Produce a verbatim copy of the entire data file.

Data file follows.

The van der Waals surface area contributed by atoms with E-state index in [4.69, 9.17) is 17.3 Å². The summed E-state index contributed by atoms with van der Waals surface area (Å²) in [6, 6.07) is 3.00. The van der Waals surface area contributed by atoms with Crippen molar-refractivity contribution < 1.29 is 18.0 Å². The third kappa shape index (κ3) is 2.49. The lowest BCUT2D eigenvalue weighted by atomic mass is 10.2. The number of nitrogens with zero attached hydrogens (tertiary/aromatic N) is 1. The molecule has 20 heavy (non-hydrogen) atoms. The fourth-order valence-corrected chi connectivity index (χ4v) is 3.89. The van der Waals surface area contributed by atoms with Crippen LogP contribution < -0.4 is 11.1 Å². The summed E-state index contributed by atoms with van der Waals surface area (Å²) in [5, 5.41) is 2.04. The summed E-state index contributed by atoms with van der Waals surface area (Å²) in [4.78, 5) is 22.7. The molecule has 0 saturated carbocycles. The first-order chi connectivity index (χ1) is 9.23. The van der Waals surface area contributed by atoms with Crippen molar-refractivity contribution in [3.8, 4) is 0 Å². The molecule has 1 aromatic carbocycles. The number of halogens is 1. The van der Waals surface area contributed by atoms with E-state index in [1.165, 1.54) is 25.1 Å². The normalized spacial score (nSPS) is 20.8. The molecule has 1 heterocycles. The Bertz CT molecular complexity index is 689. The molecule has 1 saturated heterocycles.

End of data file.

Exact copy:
The van der Waals surface area contributed by atoms with E-state index in [4.69, 9.17) is 17.3 Å². The summed E-state index contributed by atoms with van der Waals surface area (Å²) in [6, 6.07) is 3.00. The van der Waals surface area contributed by atoms with Crippen molar-refractivity contribution < 1.29 is 18.0 Å². The third kappa shape index (κ3) is 2.49. The lowest BCUT2D eigenvalue weighted by atomic mass is 10.2. The number of nitrogens with zero attached hydrogens (tertiary/aromatic N) is 1. The molecule has 20 heavy (non-hydrogen) atoms. The fourth-order valence-corrected chi connectivity index (χ4v) is 3.89. The van der Waals surface area contributed by atoms with Crippen LogP contribution < -0.4 is 11.1 Å². The summed E-state index contributed by atoms with van der Waals surface area (Å²) in [5, 5.41) is 2.04. The summed E-state index contributed by atoms with van der Waals surface area (Å²) in [4.78, 5) is 22.7. The molecule has 0 saturated carbocycles. The first-order chi connectivity index (χ1) is 9.23. The van der Waals surface area contributed by atoms with Crippen molar-refractivity contribution in [3.8, 4) is 0 Å². The molecule has 1 aromatic carbocycles. The number of halogens is 1. The van der Waals surface area contributed by atoms with E-state index in [1.165, 1.54) is 25.1 Å². The normalized spacial score (nSPS) is 20.8. The molecule has 1 heterocycles. The Bertz CT molecular complexity index is 689. The molecule has 1 saturated heterocycles.